The trail passed the Washington Monument, a tower that was used as a lookout point during the… was it the Civil War? I’m going crazy out here! I can’t remember a plaque I read four hours ago! Anyway, yeah. It was cool! My last monument, I imagine.

One more full day, then six miles on Friday. I’m nervous and excited. My emotions have really been on the surface for the last few days. I cry easily. This is all so hard to wrap my head around. I wonder how I’ll react on Friday? Will the emotion be drained out of me before then, so all that’s left is elation?

I kind of hope so. I’m down to my last pack of tissues.

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Categories: Appalachian Trail | Tags: | 2 Comments

Day 244: Shark wind!

Pogo Memorial Campsite [mile 2159.2; SOBO 1140.8]

I love that people memorialize their trail friends with campsites, bridges, monuments… not even counting all the dead people scattered up and down the trail, who probably weren’t all that into hiking but just happened to end up in the neighborhood. When I die, my hiking friends can dedicate a privy to me. Or a bench. A nice flat bench with a roof so hikers can eat lunch in the rain.

I’m kidding, of course. Pogo and the rest of the people immortalized on the trail have dedicated countless hours to it. They richly deserve their memorials, and I’m immeasurably grateful to all of them—and to all the people still working to build and maintain this stretch of magic. That’s why I’m happy to end at the ATC.

So. In the last few days, five people have addressed my overall low daily mileage. The last one is the one that grates: a local gentleman asked how long I’ve been out, and when I told him since March, he gaped.

“You’re a thru-hiker?” he asked incredulously.
“Yes, I am,” I said… and he laughed in my face.

Now, the guy clearly was a jerk. I’d picked that up already. But the implication was that anybody who started in March and is still out here is an idiot.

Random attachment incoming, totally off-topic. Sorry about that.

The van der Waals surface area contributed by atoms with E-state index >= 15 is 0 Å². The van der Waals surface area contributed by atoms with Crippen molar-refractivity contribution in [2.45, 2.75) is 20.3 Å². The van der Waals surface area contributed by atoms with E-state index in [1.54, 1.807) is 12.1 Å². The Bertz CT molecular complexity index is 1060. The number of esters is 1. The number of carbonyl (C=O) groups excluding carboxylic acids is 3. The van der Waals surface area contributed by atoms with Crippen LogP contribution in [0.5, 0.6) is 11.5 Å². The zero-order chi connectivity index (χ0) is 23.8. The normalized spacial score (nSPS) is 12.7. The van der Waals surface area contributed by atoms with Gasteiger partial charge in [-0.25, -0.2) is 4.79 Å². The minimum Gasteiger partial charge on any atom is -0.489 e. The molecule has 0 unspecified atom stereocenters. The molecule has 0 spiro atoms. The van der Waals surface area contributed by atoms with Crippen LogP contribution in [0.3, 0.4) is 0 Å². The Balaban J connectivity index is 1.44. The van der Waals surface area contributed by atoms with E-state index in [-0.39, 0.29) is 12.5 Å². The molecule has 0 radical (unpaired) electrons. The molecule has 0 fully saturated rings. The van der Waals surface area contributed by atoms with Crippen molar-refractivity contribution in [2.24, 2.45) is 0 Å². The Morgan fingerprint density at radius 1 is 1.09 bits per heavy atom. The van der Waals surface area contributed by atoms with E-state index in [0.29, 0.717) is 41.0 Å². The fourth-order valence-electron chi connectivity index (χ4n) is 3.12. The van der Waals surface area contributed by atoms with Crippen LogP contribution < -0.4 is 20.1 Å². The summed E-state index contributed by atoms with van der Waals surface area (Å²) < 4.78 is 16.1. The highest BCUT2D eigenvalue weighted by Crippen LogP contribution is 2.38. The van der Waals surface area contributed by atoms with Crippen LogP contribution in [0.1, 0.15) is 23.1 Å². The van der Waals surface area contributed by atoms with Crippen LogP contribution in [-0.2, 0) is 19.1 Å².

I don’t feel like an idiot. But I do feel the need to put a couple of things down in pixels, for posterity, as it were—even if it’s just my own posterity.

First, this hike stopped being about numbers a long time ago. It’s been about emotion and honesty (I hope) and exploration, about purging some lingering stuff and learning to be open to new things. It’s been a pilgrimage. I don’t believe we get to choose the shape of our pilgrimages.

Did I want to do a six-month hike? You bet! I was trying for five, expecting six, and prepared for seven. Eight was unexpected. (I don’t count the externally imposed two weeks when I had to wait for a vacancy at Katahdin Streams.)

It turned out that my body’s been more damaged by living than I’d realized. Fifteen years of martial arts: both knees are sore. I move like Frankenstein’s monster (probably not, but it feels that way). Every step on even a slightly bent knee has been painful—and as it turns out, the AT is all mountains! Who knew?

My feet are bad. My lungs are the worst; two decades of smoking. My lung capacity has never improved in eight months; uphill is still slow going.

All that added up to shorter days. After 12 to 15 miles I was cooked. Did I want to do more? You bet! And sometimes I did! But we work with what we’ve got. I’ve never been one to sprint, anyway. I’m more of an ‘outlast’ kind of person.